I recall a number of years ago, while preparing for a mission assignment, my wife and I attended a missionary training institute in Colorado. We attempted to prepare for the many situational experiences that awaited us in a country and culture that we knew very little about. I recall our discussions about “place, presence, participation” as if cross-cultural ministry was somehow a three point sermon. We did, in fact discuss and act out some of the anticipated encounters we would have while on assignment. In retrospect, these preparatory learning situations seem shallow and simplistic. In fact, these learning opportunities were meant to help those of us being sent (missionaries elect) to grasp what it meant to be present in a place where we would be engaging a different culture. We live in a place; our presence takes up space; we engage the environment around us that shares our space. These elements comprise the context in which we live and where we were going to serve. We were preparing to move into a new context, even though we could not change the reality of who we were. We would have to adapt and adjust to the new context.
Stephen Bevans in the reading assignments for this week, Models of Contextual Theology, clarifies that contextualization is an essential and imperative element in understanding the reality in which we live. Bevans indicates that we receive meaning from the context in which we live. We understand reality as “culture-bound human beings” that is, we are shaped and conditioned by our cultural context. As such, ne notes, “… our context influences the understanding of God and the expression of our faith.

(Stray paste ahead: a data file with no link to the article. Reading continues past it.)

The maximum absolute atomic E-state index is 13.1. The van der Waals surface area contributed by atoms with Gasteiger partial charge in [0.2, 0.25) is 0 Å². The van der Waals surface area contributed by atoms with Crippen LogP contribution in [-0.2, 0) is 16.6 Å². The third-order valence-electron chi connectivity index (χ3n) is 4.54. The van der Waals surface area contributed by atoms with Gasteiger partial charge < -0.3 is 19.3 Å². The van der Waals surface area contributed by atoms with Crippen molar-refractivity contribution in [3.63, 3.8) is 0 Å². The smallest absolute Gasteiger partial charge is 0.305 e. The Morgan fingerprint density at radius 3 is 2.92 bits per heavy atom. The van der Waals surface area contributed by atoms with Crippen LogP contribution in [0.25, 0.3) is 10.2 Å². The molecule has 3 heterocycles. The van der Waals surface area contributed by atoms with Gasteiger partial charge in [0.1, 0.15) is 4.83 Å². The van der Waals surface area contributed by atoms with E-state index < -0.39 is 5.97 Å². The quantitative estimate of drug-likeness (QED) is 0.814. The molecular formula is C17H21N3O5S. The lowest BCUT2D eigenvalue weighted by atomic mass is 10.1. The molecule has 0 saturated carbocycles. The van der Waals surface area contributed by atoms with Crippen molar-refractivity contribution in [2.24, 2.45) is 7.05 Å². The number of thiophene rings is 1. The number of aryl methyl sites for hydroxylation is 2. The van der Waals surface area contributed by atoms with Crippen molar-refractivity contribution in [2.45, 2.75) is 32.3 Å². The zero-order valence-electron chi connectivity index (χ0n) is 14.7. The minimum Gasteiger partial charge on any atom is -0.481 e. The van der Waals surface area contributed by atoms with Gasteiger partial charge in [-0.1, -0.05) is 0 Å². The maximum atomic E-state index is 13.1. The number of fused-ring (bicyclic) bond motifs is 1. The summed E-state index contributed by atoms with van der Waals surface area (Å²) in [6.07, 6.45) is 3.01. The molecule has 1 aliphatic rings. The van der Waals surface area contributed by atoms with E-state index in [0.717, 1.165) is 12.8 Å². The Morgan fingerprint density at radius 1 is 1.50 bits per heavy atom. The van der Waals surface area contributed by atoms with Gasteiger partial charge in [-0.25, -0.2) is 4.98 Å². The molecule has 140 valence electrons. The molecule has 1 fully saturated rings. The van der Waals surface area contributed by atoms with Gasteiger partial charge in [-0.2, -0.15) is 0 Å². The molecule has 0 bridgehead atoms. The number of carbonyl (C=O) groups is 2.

Reading Bevans reminded of the three “Ps” in our preparation for the mission field as Bevans added a fourth P, “particular” in the discussion on contextualization. Being particular shapes and forms what it means to be contextual more than any other element or concept. Being embedded and embodied in a culture means to live among, to engage, to see and be seen, to give and to receive, to empower and be empowered; it is to bring “concrete reality.” We did experience this to a considerable extent while serving in Tanzania. We ate with the people, shared in their fellowship, stayed in their homes; their place and space become ours as we lived life together. “Particular,” according to Bevans is to be incarnate. “Incarnation is a process of becoming particular, and in and through the particular the divinity could become visible and in some way (not fully but in some way) become graspable and intelligible.” God incarnate in the world dispelled any question of God’s purpose. Paul wrote, “For God was pleased to have all his fullness dwell in him and through him to reconcile to himself all things …” (Col. 1:19-20a).
In the article “The Contextualization of the Gospel,) C. René Padilla writes in support of Bevans’ incarnational concept. She also notes as essential the contextualizing the gospel “that overcomes cultural barriers and reflects the many-sided wisdom of God.” She indicates the imperative relationship of the gospel in cultural context. Padilla sees the gospel as encompassing all of life in every cultural context in such a way that all culture is valued and appreciated and ultimately transformed by the Gospel. Padilla writes:
It is only as the Word of God becomes flesh in the people of God, that the Gospel takes shape within culture. According to God’s purpose, the Gospel is never to be merely a message in words but a message to be incarnated in his Church and, through it, in history. … It is the cultural embodiment of Christ [being] formed within a given culture. The task of the Church is not the extension of a culture Christianity throughout the world, but the incarnation of the Gospel in each culture.